On Jan. 9, 1994, 20-year-old Daniel Swan, 25-year-old Mickey Herbert and a 17-year-old juvenile, following a drinking bout, decided to burn a cross on the lawn of an interracial couple in rural Walthall County. Previously, the juvenile had fired a gun into the couple's home. The cross-burning was the 17-year-old's idea. Neither Swan nor Herbert had any role in the shooting incident.
In February 1994, the three were apprehended. The Civil Rights Division of Clinton's Justice Department recommended that Herbert, who had a low IQ, and the 17-year-old, who pled guilty to the cross-burning and to felony charges in the shooting incident, receive no jail time. But Swan, though he was drunk that night and there was no evidence he acted out of race hatred, was charged with a hate crime,
During the trial, Pickering came to conclude that it was the 17-year-old, not Swan, who was the ringleader and who acted out of hatred. Swan had no criminal record. One witness testified he had an animus against blacks, but seven witnesses testified he did not. Swan was found guilty of a hate crime, and federal prosecutors recommended he serve seven and a half years in prison!
A stunned Pickering called the recommendation "the most egregious instance of disproportionate sentencing recommended by the government in any case pending before this court. ... (Swan) clearly had less racial animosity than the juvenile."
Pickering called Justice to protest the inequity and find out if the draconian sentence was mandated by federal guidelines. The prosecutors finally agreed that Pickering could knock five years off.
Swan served two years for a cross-burning for which the 17-year-old served no time at all. This is the mortal sin for which Pickering is being vilified.
"This is a moral issue," rages Sen. Charles Schumer of New York, who says he will lead a filibuster to keep Pickering off the appellate court. Republicans should take up this challenge with alacrity and fight for Pickering as they did not do when he was smeared as a Southern racist by the Judiciary Committee last year.
If the facts are known, Americans will see Pickering for who he is, a good man whose sense of decency was outraged by an injustice he sought to correct. He is not "racially insensitive." He is himself the victim of yet another hate crime against the South.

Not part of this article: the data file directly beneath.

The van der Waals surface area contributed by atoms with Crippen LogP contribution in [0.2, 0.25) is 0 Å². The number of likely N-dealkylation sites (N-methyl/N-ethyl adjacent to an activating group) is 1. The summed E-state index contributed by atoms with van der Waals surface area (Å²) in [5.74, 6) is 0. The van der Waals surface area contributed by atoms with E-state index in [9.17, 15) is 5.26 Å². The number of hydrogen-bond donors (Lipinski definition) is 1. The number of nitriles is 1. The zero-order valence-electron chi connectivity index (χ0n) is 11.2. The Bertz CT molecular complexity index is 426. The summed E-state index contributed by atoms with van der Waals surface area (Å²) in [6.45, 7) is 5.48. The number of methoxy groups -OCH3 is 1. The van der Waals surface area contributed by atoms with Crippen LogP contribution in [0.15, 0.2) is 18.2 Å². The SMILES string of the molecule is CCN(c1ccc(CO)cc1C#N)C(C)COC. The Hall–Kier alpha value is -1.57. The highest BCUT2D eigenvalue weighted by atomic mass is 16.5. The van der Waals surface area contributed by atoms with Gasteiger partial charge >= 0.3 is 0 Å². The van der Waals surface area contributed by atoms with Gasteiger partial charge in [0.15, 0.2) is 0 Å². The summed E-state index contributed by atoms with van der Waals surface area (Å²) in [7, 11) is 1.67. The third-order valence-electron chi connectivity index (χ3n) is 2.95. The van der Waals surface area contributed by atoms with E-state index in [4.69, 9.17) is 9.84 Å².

Moreover, if the truth is known about Judge Pickering, Southern Democratic senators, including presidential hopefuls John Edwards of North Carolina and Bob Graham of Florida, will be forced either to stand by Pickering or join the lynch mob. As I recall, Democrats smeared and defeated two Southern conservative Supreme Court nominees of President Nixon, but as a consolation prize, Nixon won every Southern state in 1972 by a landslide.
Americans do not want liberal judicial activists on the bench. They want constitutionalists. And no one will punish a party that goes down to defeat fighting for an honorable man. The longer this battle goes, the more damage Democrats do to themselves in a South they cannot again write off and expect ever to win the presidency.
Let the liberals try to kill Pickering's nomination. As they do, they will cut their own throats. The renomination of Pickering was not only honorable, it was inspired.
Let the battle begin.
"Mr. Bush the Wedge Driver," railed The Washington Post, as it bemoaned what it calls the president's "first attack in an ill-timed and partisan war."
What exactly did Bush do to provoke the war? He kept his word to an electorate that gave him a thumping victory in November, by renominating to the 5th Circuit, U.S. District Judge Charles W. Pickering Sr. of Mississippi. Last year, Pickering had been smeared and rejected by an obstructionist Senate Judiciary Committee on a straight party-line vote.
Good for Bush. Instead of buckling to threats that he must abandon the judge after the Trent Lott affair, he refused to dump this man. If the Republican Senate will show the same moxie, the GOP can make the liberal bigots who run this city pay a heavy price for their politics of vindictiveness against Southern jurists.
First, about Judge Pickering. He was confirmed unanimously by the Senate in 1991 and has served with distinction. What is the moral felony lodged against him? Seems that in 1994 Pickering reduced the sentence of a white male involved in a cross-burning.
Here are the facts as reported by National Review's